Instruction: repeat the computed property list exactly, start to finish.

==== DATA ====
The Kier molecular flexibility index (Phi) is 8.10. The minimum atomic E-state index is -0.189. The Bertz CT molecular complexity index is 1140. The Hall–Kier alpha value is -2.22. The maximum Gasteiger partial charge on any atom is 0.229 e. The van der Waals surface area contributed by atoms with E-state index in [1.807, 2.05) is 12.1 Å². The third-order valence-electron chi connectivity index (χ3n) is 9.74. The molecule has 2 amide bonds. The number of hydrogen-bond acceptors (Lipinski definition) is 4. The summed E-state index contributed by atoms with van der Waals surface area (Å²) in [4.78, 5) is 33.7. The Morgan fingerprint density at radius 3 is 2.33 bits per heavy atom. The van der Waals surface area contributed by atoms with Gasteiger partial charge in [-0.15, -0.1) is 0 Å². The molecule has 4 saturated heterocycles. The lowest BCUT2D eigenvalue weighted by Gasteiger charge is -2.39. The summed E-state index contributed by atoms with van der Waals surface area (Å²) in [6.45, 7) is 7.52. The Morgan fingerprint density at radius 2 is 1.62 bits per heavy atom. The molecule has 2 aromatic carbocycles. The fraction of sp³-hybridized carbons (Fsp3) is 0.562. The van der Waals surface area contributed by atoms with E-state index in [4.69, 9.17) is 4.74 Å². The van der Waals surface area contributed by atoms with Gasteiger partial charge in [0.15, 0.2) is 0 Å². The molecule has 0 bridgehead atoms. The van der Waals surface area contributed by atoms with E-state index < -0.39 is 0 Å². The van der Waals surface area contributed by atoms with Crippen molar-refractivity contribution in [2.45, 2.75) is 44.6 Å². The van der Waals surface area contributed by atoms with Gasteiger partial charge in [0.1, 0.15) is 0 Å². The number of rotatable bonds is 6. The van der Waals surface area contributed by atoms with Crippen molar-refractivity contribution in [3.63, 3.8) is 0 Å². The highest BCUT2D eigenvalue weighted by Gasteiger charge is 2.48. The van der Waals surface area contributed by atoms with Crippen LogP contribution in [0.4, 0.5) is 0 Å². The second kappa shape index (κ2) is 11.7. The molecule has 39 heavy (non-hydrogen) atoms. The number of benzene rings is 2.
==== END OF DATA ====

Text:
The Kier molecular flexibility index (Phi) is 8.10. The minimum atomic E-state index is -0.189. The Bertz CT molecular complexity index is 1140. The Hall–Kier alpha value is -2.22. The maximum Gasteiger partial charge on any atom is 0.229 e. The van der Waals surface area contributed by atoms with E-state index in [1.807, 2.05) is 12.1 Å². The third-order valence-electron chi connectivity index (χ3n) is 9.74. The molecule has 2 amide bonds. The number of hydrogen-bond acceptors (Lipinski definition) is 4. The summed E-state index contributed by atoms with van der Waals surface area (Å²) in [4.78, 5) is 33.7. The Morgan fingerprint density at radius 3 is 2.33 bits per heavy atom. The van der Waals surface area contributed by atoms with Gasteiger partial charge in [-0.15, -0.1) is 0 Å². The molecule has 4 saturated heterocycles. The lowest BCUT2D eigenvalue weighted by Gasteiger charge is -2.39. The summed E-state index contributed by atoms with van der Waals surface area (Å²) in [6.45, 7) is 7.52. The Morgan fingerprint density at radius 2 is 1.62 bits per heavy atom. The molecule has 2 aromatic carbocycles. The fraction of sp³-hybridized carbons (Fsp3) is 0.562. The van der Waals surface area contributed by atoms with E-state index in [4.69, 9.17) is 4.74 Å². The van der Waals surface area contributed by atoms with Gasteiger partial charge in [0.15, 0.2) is 0 Å². The molecule has 0 bridgehead atoms. The van der Waals surface area contributed by atoms with E-state index < -0.39 is 0 Å². The van der Waals surface area contributed by atoms with Crippen molar-refractivity contribution in [2.45, 2.75) is 44.6 Å². The van der Waals surface area contributed by atoms with Gasteiger partial charge in [0.1, 0.15) is 0 Å². The number of rotatable bonds is 6. The van der Waals surface area contributed by atoms with Crippen molar-refractivity contribution in [3.63, 3.8) is 0 Å². The highest BCUT2D eigenvalue weighted by Gasteiger charge is 2.48. The van der Waals surface area contributed by atoms with Crippen LogP contribution in [0.4, 0.5) is 0 Å². The second kappa shape index (κ2) is 11.7. The molecule has 39 heavy (non-hydrogen) atoms. The number of benzene rings is 2.